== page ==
Value vs. Cost: Find the Right Feed for Your Sheep or Goats

Wellness : Nutrition

Wellness : Health

Wellness : Health

Wellness : Nutrition

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Purina Animal Nutrition

Feed is one of the largest, and most impactful, investments you’ll make into your flock or herd. Choosing the right sheep or goat feed that will develop high-value market animals and support your profit margins can be a fine line to walk.
You may be leaving a lot of opportunity on the table if you only look at the total cost per bag or ton of feed to make nutritional decisions. Understanding cost per head per day can help you better understand your feed investment and find value you might not even realize you’re missing out on.

Identify sheep and goat feed cost efficiencies and add value to your flock or herd by understanding how feed intake and cost per head per day impact your bottom line.

Digging deeper into feed intake

The recommended feeding rate can make a big difference in how far your nutrition investment goes.
If you have to feed 2 pounds per head per day of a commodity blend to get the same body condition as a complete feed with a 0.5 pound per head per day feeding rate, which one is actually the better value?

Find the true value of your feed investment by calculating the daily feed intake of sheep and goats to find the cost per head per day for your operation:

Total pounds of feed purchased / total feed per day = total # of days of feed

Total cost per ton or bag / total # of days of feed = total feed cost per day

Total feed cost per day / total head = cost per head per day

Using these calculations, a higher-priced product could pencil out to a better value (see Table 1). 

Controlling consumption

Understanding factors affecting feed intake in sheep and goats is not only important when evaluating feed cost, but it can also play a role in animal health and maintaining ideal body condition.

For example, when group feeding, boss ewes or does can be at risk for overconsumption while more timid ewes or does may not reach ideal feed intake levels, leading to over or underconditioned animals.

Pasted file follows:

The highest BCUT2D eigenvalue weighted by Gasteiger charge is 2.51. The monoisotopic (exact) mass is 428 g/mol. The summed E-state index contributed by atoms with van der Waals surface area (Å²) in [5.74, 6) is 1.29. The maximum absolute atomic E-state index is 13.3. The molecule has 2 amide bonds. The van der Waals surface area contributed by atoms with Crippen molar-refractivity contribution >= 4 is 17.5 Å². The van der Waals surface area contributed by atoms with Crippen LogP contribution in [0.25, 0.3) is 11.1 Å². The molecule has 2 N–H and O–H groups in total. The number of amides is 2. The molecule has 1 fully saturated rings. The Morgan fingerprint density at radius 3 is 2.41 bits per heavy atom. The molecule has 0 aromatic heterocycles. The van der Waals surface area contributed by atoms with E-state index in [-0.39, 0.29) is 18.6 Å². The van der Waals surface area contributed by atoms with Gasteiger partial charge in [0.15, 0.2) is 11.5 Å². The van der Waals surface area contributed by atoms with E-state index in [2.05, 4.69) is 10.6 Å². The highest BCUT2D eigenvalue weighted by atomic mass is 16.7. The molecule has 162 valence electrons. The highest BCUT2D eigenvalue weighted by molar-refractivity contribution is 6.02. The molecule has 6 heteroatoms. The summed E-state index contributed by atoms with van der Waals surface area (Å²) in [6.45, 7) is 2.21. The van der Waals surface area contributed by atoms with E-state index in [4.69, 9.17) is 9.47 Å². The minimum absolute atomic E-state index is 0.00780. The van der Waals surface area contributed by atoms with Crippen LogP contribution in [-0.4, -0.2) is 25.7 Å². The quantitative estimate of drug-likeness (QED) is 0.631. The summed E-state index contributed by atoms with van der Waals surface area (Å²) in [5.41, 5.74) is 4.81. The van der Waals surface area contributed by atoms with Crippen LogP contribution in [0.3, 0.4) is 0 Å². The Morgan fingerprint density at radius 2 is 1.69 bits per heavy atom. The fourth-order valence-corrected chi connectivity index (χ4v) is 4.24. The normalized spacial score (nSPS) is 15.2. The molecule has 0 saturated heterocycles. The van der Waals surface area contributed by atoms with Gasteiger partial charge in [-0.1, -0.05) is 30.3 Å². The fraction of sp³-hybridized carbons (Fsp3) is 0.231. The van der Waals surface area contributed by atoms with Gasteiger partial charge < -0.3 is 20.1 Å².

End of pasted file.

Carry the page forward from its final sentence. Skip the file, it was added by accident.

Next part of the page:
Controlling feed intake supports consistent intake, which can help reduce the chance of disruptions to the rumen and ensure animals stay within recommended body condition scores.

Purina has extensively researched our Intake Modifying Technology® to condense nutrition into low consumption rates to manage intake while still ensuring animals receive the nutrients they need to perform. They only eat what they need.

Making the most of commodity blends

Every operation is different, and what works well for the farm down the road might not be the right choice for you. That’s why it’s important to calculate the cost per head per day based on your specific operation. Feeding a commodity blend for goats or sheep might make more sense for your business when you put pen to paper.

If you feed a commodity blend to your flock or herd, make sure you’re getting the most from it.

Feeding straight corn or a commodity blend to sheep and goats can leave gaps in your nutrition that could result in reduced market value of your animals. Supplementing your commodity feed with a balancer can help reduce the nutrition gap and provide additional benefits such as fly control or health and wellness support.

Ultimately, choosing the right sheep or goat feed is about more than just cost. Ask yourself these questions when evaluating your ration:
  • What are your animal growth and performance goals?
  • Are you reaching your return-on-investment goals when marketing animals?
  • Do you have your own commodities or access to consistent, well-priced commodities?
  • What feed storage and labor availability do you have?
  • Are you having challenges with animal health or reproductive performance that could be addressed with changes to your rations?
Spending some time to pencil out your cost per head per day and evaluate the most efficient and impactful ration for your flock or herd can go a long way in positively impacting your bottom line. Sign up for our e-tips to get more management and nutrition advice for sheep and goats.